Additionally, as a note of caution – if your lawn’s pH is already neutral or alkaline, adding lime will be a hindrance rather than a help since it will push it even more alkaline and your plants would not be able to obtain the vital macronutrients they require.

Does A New Lawn Need Lime?

Yes, a new lawn could potentially need a liming application. However, the only way to know for sure is to use a soil pH test to determine if your lawn is too acidic for grasses and plants to thrive.

Ending Thoughts

When it comes to your lawn, you may think that all you need to do is water it and mow it. However, you now know that lime is also a vital part of keeping your grass healthy and green. In this post, we’ve discussed what lime is, the benefits of using it on your lawn, how to tell if your lawn needs lime, and how to apply it correctly.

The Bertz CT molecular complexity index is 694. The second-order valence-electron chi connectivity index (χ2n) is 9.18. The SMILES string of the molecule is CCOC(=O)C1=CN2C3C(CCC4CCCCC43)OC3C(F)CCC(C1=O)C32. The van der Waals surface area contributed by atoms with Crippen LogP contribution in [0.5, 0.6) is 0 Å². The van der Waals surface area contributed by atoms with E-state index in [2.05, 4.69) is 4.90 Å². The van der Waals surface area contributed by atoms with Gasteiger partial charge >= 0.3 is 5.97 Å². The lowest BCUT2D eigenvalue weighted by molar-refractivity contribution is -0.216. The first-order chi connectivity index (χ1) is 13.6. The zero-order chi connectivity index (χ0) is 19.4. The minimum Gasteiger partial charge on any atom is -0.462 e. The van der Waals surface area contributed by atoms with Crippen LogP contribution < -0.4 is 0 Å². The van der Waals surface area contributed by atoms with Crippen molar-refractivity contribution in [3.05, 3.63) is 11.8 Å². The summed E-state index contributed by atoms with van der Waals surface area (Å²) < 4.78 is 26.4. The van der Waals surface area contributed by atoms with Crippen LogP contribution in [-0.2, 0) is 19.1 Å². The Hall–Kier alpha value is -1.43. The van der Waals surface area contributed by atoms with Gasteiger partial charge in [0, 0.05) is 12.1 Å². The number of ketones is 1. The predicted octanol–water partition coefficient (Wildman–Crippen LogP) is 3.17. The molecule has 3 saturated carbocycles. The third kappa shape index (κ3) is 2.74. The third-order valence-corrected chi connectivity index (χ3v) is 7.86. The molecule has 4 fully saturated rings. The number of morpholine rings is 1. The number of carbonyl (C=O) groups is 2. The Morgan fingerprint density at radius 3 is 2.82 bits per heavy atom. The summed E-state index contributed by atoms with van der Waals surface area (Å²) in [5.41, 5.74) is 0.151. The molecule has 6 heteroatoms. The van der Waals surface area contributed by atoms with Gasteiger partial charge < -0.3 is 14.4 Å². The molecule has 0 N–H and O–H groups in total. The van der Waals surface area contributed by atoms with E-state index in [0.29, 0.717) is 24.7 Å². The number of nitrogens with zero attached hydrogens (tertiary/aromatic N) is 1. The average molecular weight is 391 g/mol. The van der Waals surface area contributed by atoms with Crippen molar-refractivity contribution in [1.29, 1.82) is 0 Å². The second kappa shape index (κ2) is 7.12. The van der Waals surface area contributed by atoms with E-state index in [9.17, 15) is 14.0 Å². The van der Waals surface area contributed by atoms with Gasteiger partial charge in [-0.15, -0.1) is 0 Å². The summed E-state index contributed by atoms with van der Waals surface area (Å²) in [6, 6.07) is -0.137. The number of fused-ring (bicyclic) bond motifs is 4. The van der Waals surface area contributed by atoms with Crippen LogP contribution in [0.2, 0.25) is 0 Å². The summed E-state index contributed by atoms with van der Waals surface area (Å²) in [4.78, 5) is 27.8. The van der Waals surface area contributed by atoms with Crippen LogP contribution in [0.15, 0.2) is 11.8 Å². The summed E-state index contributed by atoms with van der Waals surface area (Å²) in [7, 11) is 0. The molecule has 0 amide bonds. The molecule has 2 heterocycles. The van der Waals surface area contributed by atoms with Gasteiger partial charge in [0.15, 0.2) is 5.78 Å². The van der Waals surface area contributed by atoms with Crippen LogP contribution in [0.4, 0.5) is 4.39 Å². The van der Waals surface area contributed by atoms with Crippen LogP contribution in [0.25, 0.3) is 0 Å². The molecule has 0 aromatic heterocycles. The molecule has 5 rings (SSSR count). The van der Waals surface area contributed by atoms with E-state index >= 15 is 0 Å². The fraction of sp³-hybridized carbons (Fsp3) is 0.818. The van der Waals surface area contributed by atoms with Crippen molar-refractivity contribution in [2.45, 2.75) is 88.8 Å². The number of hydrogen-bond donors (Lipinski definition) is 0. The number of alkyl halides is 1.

A well-manicured lawn can really boost your home’s curb appeal, so take the time today to check if your lawn needs lime added to it, and get to work if it does! We hope this post has helped you to learn more about lime and the process for how it works. If you have any more questions, feel free to contact us today, and if you’re interested in learning how to have a luscious lawn year-round, subscribe to our email list below!

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Written by Linda Chan
Linda Chan is a passionate gardener and writer with a background in horticulture and landscape design. She has over 10 years of experience working in the lawn care industry and has a deep understanding of the science and art of keeping a lawn healthy and beautiful.